“Her lady Calypso clung to him in her sea-hollowed caves, a nymph immortal and most beautiful, craved him for her own.”
Think back to high school English class, pimpled faced at your desk rolling your eyes over having to read Homer’s The Odyssey, an epically long poem about an epic journey. You can thank Zeus himself for the tome because if it wasn’t for his persuasiveness, Odysseus would have probably hung out with Calypso for another seven years and the book would have never been written. Gozo the second smallest of the three Maltese islands is fabled to be Ogygia, the beautiful island Homer describes in the Odyssey, and like Calypso herself, it has a way of capturing you, luring you in and making it ever so hard to leave.
When I set out to work on my novel, I picked Malta because it was a small island where I knew I could relax and get creative, then when I arrived I realized I could go even smaller and quieter. I set out on the short ferry ride to Gozo, a laid back island with old world feel, rural life and warmhearted locals. The highlight of the trip for me was the sea. You have heart stopping views everywhere you look and the coastline view is always unobstructed. I found a spot on one of my favorite beaches of the year, with red sands and soft waves, Ramla Bay. San Blas Bay is another tiny gem, it’s small and unspoiled but that could also be because of the steep hill that makes the sand and surf only accessible by foot.
The best way to see the water is to get right in – the diving and snorkeling here is wonderful and Gozo has some of the best dive spots in the Mediterranean. Despite the size of the island, there are dozens of centres to get certified or take day trips. The villages that skirt the island are the quaint fishing towns providing the perfect vacation backdrop, a road that leads to the waterfront, shops and cafes line the street full of wonderful local characters you only get to know by succumbing to the slow pace rhythm of the island. I stayed north in Marsalforn, which has some of the best restaurants on the island and it’s conveniently located in proximity to several small beaches and bays.
Rolling hills with rural farm lands cascading into rocky seashores and leaving you in the lap of small fishing villages, Gozo has landscape that rivals any good vacation destination. Agriculture is as important as fishing and many generations have worked on the land as much as in the sea. It was such an experience touring an organic farm, getting to see all of the adorable animals, learn about the labor of love it was to have a vineyard and how hard the families work to produce products they believe in and continue as a business.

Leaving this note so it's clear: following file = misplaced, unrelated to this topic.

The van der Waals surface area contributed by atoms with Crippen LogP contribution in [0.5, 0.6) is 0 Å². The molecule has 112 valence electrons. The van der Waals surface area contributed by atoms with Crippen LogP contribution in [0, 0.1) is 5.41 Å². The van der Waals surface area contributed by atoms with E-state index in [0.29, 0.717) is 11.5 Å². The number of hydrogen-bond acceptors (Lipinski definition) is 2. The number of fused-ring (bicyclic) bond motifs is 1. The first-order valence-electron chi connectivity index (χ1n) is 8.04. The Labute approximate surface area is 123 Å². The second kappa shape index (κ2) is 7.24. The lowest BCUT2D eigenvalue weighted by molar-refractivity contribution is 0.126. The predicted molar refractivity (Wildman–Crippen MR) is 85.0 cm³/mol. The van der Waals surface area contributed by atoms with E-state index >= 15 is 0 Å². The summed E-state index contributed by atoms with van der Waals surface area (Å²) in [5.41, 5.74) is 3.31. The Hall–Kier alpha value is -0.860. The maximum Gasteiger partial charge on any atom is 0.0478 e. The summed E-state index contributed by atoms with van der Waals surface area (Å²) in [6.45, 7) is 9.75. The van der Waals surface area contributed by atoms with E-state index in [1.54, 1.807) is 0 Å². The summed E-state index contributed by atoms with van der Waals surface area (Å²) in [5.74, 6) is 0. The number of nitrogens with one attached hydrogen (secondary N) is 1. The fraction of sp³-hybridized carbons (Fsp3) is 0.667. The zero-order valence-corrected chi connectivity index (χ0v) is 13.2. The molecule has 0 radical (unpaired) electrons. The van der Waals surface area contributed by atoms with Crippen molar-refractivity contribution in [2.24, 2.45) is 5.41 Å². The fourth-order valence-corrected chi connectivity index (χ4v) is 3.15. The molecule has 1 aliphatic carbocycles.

Mythology, temples, churches and one of the world’s oldest structures make Gozo a treasure trove of historical finds. There are a few UNESCO World Heritage Sites on the island, Ggantija, the ancient temples older than Stonehenge and the Cittadella, the fortified town in Victoria. Take a walk to the salt pans and see how sea salt has been collected for centuries. Spot the historic watch towers built by the Knights of Malta overlooking the ocean while you’re sunbathing so you can be both a history buff AND a beach bum.
Gozo may be small and rural but that doesn’t prevent them from being smart. They realize the issues that face Malta, the larger island and are putting a program in place to keep their identity while keeping their carbon footprint small. There is a projection in implementing projects that will foster agriculture while simultaneously caring for the beautiful environment that surrounds Gozo in a sustainable way. Eco Gozo is a project that is committed to making changes to better the island while keeping in line with the traditions that make it the stunning place that it has become.